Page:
At a gathering in Seattle on Valentine’s Day, Gov. Jay Inslee and Attorney General Bob Ferguson gave warning to state law enforcement leaders who vocalized plans to disregard Initiative 1639.
On the anniversary of the Marjory Stoneman Douglas High School shooting, the governor was joined by gun violence advocates at the University Heights Center. On an upper floor, a discussion on gun reform happened. Below, children laughed and classrooms hushed, in the center that acts as a community hub for learning-and-arts programs. Together they remembered the loss of 17 students last February in Parkland, Florida.
Students were the ones to take a vocal stand against gun violence following the Florida school shooting, said Nara Kim, executive director of March for Our Lives Seattle.
“Besides Generation Z, our most common name is the post-Columbine generation,” she said. “We are defined by experience with gun violence. We are categorized by the active shooter drills we are forced to experience.We are represented by our countless lockdowns. We are characterized by the numbness we have begun to feel in response to shootings.”
Just two days ago on Feb. 12, an open letter sent to Washington sheriffs and police chiefs refusing to enforce I-1639 made it clear — “if you personally disagree with Initiative 1639, seek to change it,” the letter from Ferguson reads.
Another part reads “like all laws passed by the people of Washington and their representatives, Initiative 1639 is presumed constitutional. No court has ruled that this initiative is unconstitutional.”
Last November, the Second Amendment Foundation, a Bellevue-based organization, along with The National Rifle Association, filed a lawsuit against the state and attorney general in the U.S. District Court for the Western District of Washington. They claim I-1639 violates the U.S. Constitution.
“Ferguson sent an open letter to county sheriffs, demanding that they enforce the law despite their concerns about its constitutionality,” said SAF executive vice president Alan Gottlieb, in a news release. “In that letter, Ferguson referred to Article 1, Section 1 of the State Constitution, about political power being inherent to the people. He seems to have overlooked Article 1, Section 24, which states that the right to bear arms shall not be impaired, but he endorsed a measure that is loaded with impairments, and that’s why we are, and will remain, in court.”
Just recently, they changed the defendants of their suit, replacing the AG with Clark County sheriff Chuck Atkins, Spokane police chief Craig Meidl and the director of the State Department of Licensing Teresa Berntsen.
The law passed by 60 percent of the state vote in 2018. Enhanced background checks on semi-automatic firearms and a raising of the minimum purchase age on these weapons to 21 is some of what’s been approved. Parts of the new law were enforced beginning in January. Others don’t take effect until July.
Dave Workman, senior editor of The Gun Mag, a publication owned by the SAF, said the organization opposes these new age purchase restrictions, and the Second Amendment rights of young adults ages 18-20 are being taken away.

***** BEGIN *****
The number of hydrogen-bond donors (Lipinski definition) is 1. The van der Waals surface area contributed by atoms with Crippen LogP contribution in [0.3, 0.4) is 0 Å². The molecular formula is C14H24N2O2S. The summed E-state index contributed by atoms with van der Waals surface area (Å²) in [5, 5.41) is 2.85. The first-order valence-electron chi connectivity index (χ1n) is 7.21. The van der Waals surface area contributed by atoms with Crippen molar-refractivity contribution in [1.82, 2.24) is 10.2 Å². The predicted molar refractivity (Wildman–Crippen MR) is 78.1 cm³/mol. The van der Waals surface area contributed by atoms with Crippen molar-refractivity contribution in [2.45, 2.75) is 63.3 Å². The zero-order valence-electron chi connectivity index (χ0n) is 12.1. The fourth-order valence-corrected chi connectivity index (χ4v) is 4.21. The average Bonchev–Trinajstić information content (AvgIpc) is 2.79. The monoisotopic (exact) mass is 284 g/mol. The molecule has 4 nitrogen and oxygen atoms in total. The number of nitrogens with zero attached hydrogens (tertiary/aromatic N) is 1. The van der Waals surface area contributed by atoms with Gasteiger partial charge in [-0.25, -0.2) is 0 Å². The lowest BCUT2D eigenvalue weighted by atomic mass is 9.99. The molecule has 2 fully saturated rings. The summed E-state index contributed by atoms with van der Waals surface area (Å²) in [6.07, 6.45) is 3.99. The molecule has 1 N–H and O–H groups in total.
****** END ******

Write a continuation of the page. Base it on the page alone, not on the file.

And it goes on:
“Because of acts of a couple people, one teenager in Mukilteo and one crazy kid down in Parkland, Florida, why should all these other people be penalized for criminal acts of a couple people?” he said.
After approval, sheriffs from 13 counties said they wouldn’t uphold the new rules. Inslee said despite the claims made by these law enforcement leaders, the law would be enforced.
“While we respect everyone’s right to express themselves, including sheriffs, it is not acceptable to refuse willfully, for no reason except their personal ideology, to enforce the laws of the state of Washington,” Inslee said.
Paul Kramer, a citizen sponsor of the initiative, called the group of sheriffs against 1-1639 a part of “a loud minority.” He was frustrated, he said, given that his son Will was shot at a party in Mukilteo in 2016.
“… lives were tragically cut short because an angry young man was able to walk into his local Cabelas and walk out minutes later with a semi automatic assault rifle,” Kramer said. He later added that if I-1639 had been in place in 2016, “the gunman who shot my son would not have been able to purchase the semi-automatic assault rifle he used.”
Ferguson said while state and local governments do not have an obligation to enforce federal laws — including those pertaining to marijuana and immigration — they have a responsibility to uphold state laws.
“If they don’t do it and someone gets into possession of an AR-15 who should not legally possess one, because an enhanced background check was not done and something terrible happens, that law enforcement official and taxpayers of that jurisdiction could most certainly be liable for suit,” he said.
Most of those against the law serve primarily in the more eastern parts of the state. But a majority have not come out against the initiative.
On Feb. 6, King County Sheriff Mitzi Johanknecht said the oath she took was to uphold the law. “As law enforcement leaders, we defy that oath, and betray the public trust, if we pick and choose which laws we will uphold. While I agree the initiative, as written, can be refined, it is ultimately up to the courts, not law enforcement, to decide whether Initiative 1639 is constitutional.”
In closing for the event, Kim warned that similar to the legislators she warned would be voted out if they didn’t fight for gun reform, the same could be said of law enforcement leaders opposing I-1639.
“Young people in Washington are counting on you to do your job to help prevent another Parkland (shooting),” she said. “We are here to demand action and that we take action to give us a future free from gun violence.”